There is something to be said for simplicity–and something to be said for turning a classic like tomato soup, and giving it a twist. Every once in a while I’ll see a recipe, or hear of one and think to myself: I must make this (case in point: current cover of my new Saveur Magazine–look at it and you’ll know what I’m talking about). Last week, a coworker of mine came into work with a little Tupperware of soup that she insisted I had to make. It was so creamy and flavorful, so easy to make, and so befitting of someone who enjoys chickpeas as much as I do. And so, came the spontaneous lunch preparation of this soup, from lovely blogger Molly of Orangette. I’m an avid reader of Orangette–a blog that I find as comforting as curling up with a good book on the couch on a rainy day. In fact, Molly just published a book that I am anxious to get my hands on. Her recipes are often homegrown adaptations of things she’s tried at friends’ houses, restaurants and her own kitchen growing up.
Soup (as you can probably guess from my growing list on the index page) is one of my favorite things. There are so few dishes that are as versatile in flavor, texture, color and seasonality–and so easy to prepare. They vary from creamy to chunky, spicy to mild, decadent to healthy. Plus, soups have the added benefit of actually tasting better over the course of a few days. On a hot summer day, I love a fresh, chilled gazpacho. On a chilly night in the middle of winter, nothing beats a hearty minestrone to start a meal.
This particular takeon a classic tomato soup, enhanced with fresh rosemary and nutty chickpeas is the perfect weekend (or weekday) lunch. I added my own twist to it by adding just half a teaspoon of smoked paprika, to give it a little warmth. I also halved the recipe, which turned out just fine (though next time, I best think farther ahead and make more, as it was quickly devoured by Matt and I, and then during an impromptu visit from my parents). My parents’ visit, I should mention, also brought a nice little container of red caviar into my fridge–and a great compliment to the soup (dark rye bread spread with caviar–or butter and caviar–if you want to go the super traditional route).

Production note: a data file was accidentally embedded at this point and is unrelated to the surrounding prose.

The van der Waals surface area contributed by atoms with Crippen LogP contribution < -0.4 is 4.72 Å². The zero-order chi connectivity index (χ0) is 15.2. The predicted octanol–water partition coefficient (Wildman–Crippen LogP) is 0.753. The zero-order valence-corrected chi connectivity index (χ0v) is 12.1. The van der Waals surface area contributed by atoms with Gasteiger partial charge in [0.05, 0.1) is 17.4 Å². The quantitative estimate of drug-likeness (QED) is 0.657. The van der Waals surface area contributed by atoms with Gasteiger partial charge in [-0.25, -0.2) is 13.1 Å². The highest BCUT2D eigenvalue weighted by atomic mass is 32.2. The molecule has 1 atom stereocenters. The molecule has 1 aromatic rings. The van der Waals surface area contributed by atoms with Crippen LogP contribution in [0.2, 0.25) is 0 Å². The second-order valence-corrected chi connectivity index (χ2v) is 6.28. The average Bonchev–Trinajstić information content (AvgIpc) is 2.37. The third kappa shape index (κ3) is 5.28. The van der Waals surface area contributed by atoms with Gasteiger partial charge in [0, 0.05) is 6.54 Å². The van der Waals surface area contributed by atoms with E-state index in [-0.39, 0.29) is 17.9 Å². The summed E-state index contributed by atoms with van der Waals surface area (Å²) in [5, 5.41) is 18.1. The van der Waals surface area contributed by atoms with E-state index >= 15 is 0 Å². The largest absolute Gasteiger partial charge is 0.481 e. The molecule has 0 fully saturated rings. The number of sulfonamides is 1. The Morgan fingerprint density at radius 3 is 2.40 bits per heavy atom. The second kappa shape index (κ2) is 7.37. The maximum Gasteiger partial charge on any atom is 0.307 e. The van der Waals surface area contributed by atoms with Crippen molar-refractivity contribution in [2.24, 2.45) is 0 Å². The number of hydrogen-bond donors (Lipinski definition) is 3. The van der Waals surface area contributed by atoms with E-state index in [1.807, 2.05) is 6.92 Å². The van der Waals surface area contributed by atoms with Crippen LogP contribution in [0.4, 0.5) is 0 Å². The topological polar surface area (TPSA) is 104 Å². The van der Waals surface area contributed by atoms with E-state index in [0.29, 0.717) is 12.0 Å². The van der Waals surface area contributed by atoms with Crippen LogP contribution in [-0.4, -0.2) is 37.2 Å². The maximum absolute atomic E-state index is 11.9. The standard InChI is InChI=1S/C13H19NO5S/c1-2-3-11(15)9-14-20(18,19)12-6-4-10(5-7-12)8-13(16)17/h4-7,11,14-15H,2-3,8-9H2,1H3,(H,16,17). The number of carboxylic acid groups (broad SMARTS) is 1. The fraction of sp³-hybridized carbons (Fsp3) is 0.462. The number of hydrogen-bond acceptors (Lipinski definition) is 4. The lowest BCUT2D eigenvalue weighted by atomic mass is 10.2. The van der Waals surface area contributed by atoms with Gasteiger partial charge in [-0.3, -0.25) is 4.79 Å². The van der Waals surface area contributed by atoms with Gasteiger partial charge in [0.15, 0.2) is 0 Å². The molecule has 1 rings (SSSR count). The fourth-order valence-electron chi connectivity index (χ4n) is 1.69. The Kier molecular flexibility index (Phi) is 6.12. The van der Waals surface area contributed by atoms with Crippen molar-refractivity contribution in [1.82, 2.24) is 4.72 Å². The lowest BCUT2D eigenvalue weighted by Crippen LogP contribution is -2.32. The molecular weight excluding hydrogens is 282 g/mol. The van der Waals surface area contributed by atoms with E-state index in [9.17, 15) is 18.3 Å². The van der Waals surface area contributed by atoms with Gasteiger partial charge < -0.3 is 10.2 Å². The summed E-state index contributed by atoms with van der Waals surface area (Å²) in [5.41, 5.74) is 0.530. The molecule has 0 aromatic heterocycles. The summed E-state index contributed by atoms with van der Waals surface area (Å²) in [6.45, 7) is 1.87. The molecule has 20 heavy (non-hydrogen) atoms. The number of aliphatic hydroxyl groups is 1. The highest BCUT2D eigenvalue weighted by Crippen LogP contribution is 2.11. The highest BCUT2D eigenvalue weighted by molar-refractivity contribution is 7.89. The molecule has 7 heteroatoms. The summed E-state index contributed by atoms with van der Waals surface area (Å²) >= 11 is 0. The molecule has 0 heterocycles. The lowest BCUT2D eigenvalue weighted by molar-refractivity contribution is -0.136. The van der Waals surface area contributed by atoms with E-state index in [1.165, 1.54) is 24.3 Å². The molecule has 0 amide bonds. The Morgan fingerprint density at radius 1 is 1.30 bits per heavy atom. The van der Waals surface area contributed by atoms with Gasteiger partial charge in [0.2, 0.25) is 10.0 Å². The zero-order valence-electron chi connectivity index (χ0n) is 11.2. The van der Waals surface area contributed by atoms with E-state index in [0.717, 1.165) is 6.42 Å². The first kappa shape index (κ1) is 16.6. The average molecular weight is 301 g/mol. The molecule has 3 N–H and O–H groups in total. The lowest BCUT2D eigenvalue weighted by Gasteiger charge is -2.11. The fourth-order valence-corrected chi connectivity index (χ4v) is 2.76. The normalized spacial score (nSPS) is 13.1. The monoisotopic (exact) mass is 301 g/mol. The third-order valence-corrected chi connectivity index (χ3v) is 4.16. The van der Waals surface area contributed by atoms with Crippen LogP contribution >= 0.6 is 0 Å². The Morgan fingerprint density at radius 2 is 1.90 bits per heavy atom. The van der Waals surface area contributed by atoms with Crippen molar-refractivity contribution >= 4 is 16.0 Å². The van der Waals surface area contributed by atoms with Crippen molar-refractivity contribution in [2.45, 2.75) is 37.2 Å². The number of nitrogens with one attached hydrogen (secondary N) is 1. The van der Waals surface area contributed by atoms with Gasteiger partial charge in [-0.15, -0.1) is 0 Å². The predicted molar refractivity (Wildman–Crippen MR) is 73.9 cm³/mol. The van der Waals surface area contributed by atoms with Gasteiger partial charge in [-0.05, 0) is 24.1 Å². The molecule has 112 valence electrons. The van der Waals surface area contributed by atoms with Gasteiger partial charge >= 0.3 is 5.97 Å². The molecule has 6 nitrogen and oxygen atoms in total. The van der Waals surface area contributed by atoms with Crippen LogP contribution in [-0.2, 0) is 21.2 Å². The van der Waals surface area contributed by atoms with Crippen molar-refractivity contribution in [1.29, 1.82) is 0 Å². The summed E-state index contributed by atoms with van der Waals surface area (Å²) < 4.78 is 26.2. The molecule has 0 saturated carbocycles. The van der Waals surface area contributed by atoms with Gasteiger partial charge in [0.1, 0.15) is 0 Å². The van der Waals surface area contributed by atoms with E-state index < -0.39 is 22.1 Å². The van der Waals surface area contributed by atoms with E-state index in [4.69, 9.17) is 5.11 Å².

Chickpea-Tomato Soup with Fresh Rosemary
1 15-ounce can of chickpeas
1.5 tablespoons of olive oil
2 garlic cloves, chopped roughly
needles removed from 2 springs of fresh rosemary and chopped
1 28 ounce can of diced tomatoes (I used Muir brand)
1 pinch of sugar
1/2 teaspoon of salt
ground pepper, to taste
1/2 teaspoon of smoked paprika
2 1/4 cups of vegetable stock (I, like Molly, also used Imagine brand)
1. In a large sauce pot, heat the olive oil on medium heat and add the chopped rosemary and garlic, letting it cook for about 2 minutes.
2. Drain the can of chickpeas, rinse and set aside.
3. Add the can of tomatoes, salt, sugar, a bit of pepper, paprika, and half the can of chickpeas to the pot. Pour in the stock.
4. Bring to a boil, then lower heat and simmer with a lid partly covering the pot, for about 20- 25 minutes.
5. Puree the soup in a blender, or use an immersion blender. Then, pour it back into the pot and add the remaining chickpeas.
I think this soup would also be delicious with a drizzle of homemade rosemary oil. Also, if I had to do anything differently, I would actually double the amount of whole chickpeas added to the soup–so maybe use 1.5 cans, reserving one whole can of whole beans to add to the soup once it has been pureed. I would also up the paprika to 1 teaspoon, or more, depending on how prominent you want the flavor to be.
Musical Pairings: Tomato Chickpea Soup and the Yeah Yeah Yeas
Kasey’s tomato chickpea soup isn’t as simple as it may seem: complex flavors mix together to form a fully satisfying, soul-warming meal. It’s Blitz, the third full length from NYC-based Yeah Yeah Yeahs, is similarly complex and also fully satisfying. Arguably, the best Yeah Yeah Yeahs’ album to date, It’s Blitz finds the band perfecting the styles and themes they first approached on the underrated (at least by Pitchfork – a music website in the habit of underrating excellent albums unless they are by Radiohead) Show Your Bones. Tracks like Dragon Queen, Zero & Heads Will Roll, Karen O and Co., successfully weave hints of disco and electro-pop into the garage-punk style the band previously perfected. My prediction is that this album will find a spot on many critics’ best-of lists at the end of the year. Head over to Canibal Cheerleader to check out Dragon Queen from It’s Blitz. -Matthew